“The alluvial aquifers which are saturated with water; due to withdrawal of water those aquifers are being vertically narrowed through water withdrawing. Thus in that levels sand become narrowing by reconstruction. It is found that, which layer was 1m portly that is now less than 1m by narrowing. But there are some levels with silt and mud. This mud levels are being narrowed if water is removed from it for which those the GW table is declined and at the same time the surface of the earth is dwindled too,” he said.
Causes and threats
According to the water experts, geologists and hydrologists, the main reason behind such terrible situation is because the vacuum caused by ground water extraction does not get refilled as necessary. Much dependence on and unplanned withdrawal of ground water, as well as the misuse of water are the human causes, as experts think, while climate change, less rainfall, less duration of flood and rainfall, decrease of water discharge in trans-boundary rivers are the natural causes.
“At present, we extract about 53bcm (billion cubic metres) ground water for irrigation purpose across the country, but the water ‘recharge’ is less than 52bcm,” said Dr Eftekharul Alam, agriculture, water and environment engineer and specialist at BADC.
Unfortunately, no accurate data was found regarding ground water extraction for industrial and commercial purposes. “If we consider the water usage at industrial and commercial levels, then the shortage in ground water level will measure even more,” Dr Alam added.
“In 1960, our food production was 8.45 million MT (metric tonnes), which grew to 33.5 million MT in 2011. The ever-increasing demand for food put a stress on our irrigation sector. Boro rice was produced at 400,000 MT during the 1960s, and now more than 10 million MT are produced. Naturally, more water is required for the irrigation,” he said. This is just one example of the growing demand for water.
During 2009-2011, BADC measured the latitude, longitude, reduced level (RL) and ground water levels of the observation wells all over the country by using RTK GPS. “Out of the 3,166 observation wells, 416 wells’ ground water levels have gone down below the MSL, and those wells have not been refilled with water since 2004,” said Dr Alam, who is also the chief of Minor Irrigation Information Service Unit (MIISU).
These wells are mainly in Netrakona, Kishoreganj, Jamalpur, Tangail, Mymensingh,Gazipur, Manikganj and Comilla districts. All of them are separated from each other as well as far away from the Bay of Bengal. The BADC report, prepared by Dr Alam, notes that before 2004 the underground vacuum in Dhaka city was recharged by the water flowing from the North, i.e. the aquifer of Gazipur district and its adjoining areas. At present, however, these areas are suffering from severe ground water depletion, as the report remarks, and the only way for the vacuum to be recharged with water is to store the saline water flowing from the South due to the now-high MSL, except in the rainy season.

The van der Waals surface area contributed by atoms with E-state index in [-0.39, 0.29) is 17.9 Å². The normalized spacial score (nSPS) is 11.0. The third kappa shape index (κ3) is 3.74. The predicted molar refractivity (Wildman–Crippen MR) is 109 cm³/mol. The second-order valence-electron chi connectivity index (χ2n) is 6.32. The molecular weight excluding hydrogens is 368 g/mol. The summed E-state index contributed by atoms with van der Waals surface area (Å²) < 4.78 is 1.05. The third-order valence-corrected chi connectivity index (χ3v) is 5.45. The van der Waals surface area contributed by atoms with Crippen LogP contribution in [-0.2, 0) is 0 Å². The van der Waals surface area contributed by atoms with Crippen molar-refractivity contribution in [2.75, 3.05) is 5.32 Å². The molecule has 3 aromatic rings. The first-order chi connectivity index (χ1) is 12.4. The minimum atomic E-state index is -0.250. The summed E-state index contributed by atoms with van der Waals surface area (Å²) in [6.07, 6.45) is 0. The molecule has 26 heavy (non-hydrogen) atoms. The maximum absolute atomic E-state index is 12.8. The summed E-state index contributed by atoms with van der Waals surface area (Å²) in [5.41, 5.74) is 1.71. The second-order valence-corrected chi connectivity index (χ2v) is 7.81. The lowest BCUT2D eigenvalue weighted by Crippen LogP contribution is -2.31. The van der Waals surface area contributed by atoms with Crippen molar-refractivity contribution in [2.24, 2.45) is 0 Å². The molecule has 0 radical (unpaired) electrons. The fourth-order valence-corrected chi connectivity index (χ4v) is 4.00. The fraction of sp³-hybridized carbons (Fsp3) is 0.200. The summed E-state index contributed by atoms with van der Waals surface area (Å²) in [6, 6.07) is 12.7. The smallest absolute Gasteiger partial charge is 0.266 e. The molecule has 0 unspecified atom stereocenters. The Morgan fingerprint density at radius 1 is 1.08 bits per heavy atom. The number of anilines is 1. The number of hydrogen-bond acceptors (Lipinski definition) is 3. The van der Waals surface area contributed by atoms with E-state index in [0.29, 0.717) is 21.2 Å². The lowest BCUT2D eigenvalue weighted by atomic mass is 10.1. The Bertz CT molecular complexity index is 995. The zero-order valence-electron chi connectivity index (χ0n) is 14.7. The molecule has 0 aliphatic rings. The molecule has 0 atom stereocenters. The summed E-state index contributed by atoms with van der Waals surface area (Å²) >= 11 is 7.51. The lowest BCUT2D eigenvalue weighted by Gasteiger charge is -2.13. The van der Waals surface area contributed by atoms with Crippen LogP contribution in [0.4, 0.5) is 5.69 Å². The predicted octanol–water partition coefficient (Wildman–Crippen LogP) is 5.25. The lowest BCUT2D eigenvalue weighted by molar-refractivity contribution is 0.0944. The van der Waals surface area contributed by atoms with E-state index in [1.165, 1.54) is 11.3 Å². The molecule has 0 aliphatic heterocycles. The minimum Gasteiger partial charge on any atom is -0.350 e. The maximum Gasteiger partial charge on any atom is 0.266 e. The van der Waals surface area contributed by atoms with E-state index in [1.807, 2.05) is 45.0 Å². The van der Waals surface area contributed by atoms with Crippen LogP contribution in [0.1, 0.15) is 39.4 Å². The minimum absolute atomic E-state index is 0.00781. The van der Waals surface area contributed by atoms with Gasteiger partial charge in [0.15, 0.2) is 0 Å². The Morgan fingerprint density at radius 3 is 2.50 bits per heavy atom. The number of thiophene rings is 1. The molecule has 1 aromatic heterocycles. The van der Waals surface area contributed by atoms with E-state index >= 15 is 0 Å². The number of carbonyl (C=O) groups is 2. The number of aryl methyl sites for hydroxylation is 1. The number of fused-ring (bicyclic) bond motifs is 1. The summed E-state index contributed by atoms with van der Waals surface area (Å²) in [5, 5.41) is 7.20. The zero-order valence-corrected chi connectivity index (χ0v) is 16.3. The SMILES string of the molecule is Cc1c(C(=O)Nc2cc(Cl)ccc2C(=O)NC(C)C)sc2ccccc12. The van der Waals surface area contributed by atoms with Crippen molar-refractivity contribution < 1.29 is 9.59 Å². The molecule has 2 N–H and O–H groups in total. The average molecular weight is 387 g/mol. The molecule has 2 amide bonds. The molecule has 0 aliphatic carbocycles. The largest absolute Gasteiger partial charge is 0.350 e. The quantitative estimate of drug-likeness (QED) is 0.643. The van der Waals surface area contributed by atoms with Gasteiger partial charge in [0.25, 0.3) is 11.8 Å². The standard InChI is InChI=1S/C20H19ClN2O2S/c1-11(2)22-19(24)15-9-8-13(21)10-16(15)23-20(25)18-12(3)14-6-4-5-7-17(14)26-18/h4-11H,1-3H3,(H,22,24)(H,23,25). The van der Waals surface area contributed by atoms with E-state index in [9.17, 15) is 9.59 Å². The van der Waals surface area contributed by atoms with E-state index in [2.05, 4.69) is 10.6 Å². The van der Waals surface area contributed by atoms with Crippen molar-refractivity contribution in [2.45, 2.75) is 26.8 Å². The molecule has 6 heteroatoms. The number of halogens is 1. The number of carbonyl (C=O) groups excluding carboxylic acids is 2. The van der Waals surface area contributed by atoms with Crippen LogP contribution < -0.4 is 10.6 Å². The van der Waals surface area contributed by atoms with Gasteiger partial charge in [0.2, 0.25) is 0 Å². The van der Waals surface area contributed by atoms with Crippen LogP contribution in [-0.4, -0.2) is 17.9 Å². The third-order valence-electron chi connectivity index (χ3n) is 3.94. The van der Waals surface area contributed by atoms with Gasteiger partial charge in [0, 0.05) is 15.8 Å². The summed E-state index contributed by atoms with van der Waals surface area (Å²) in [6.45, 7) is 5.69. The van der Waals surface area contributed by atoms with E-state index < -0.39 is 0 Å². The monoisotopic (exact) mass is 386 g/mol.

It also must be mentioned that water restoration in Dhaka’s underground does not occur adequately because of the rapid and unplanned urbanisation, which is causing decline in the number of canals, ponds, lakes, etc as well as acute river pollution. Water wastage is also a big issue.
A WASA official said, “There were 43 canals in the master plan of Dhaka city, but now about 16 of them exist.” “If this situation persists, then soon the ground will not be able to support all the infrastructures and they will collapse. The sewerage system will also be destroyed, and roads, gas and water system will crumble,” said Professor Humayun Akhter.
“Buildings have collapsed due to underground vacuum in Dhaka before: at Kalabagan in 1995 and at Bashabo’s Jheelpar in 1997,” he shared, adding that, it was also one of the prime reasons that caused the leaning of buildings at Begunbari, Nakhalpara, Gendaria and Mirpur.
Saline water intrusion and its effect
Another crucial threat is saline water intrusion from the Bay of Bengal to the inland due to the dwindling groundwater level. Dr Eftekharul Alam addressed this problem, “The flow of underground water is from North to South. This flow prevents the access of salt water invasion. Now, if this ground water flow declines due to excessive mining, then saline water will get more access to the inland from the Bay of Bengal. This intrusion occurs during December-May period, and is unstoppable now.”
“We have found saline water 1,100 feet below the surface in Gopalganj district. In some areas, salinity has been found at 100-150 feet through shallow tube wells,” said Anwar Zahid. The underground saline water intrusion has mainly resulted from unplanned water withdrawal in Madhupur and Burind tract, the country’s major areas of recharge.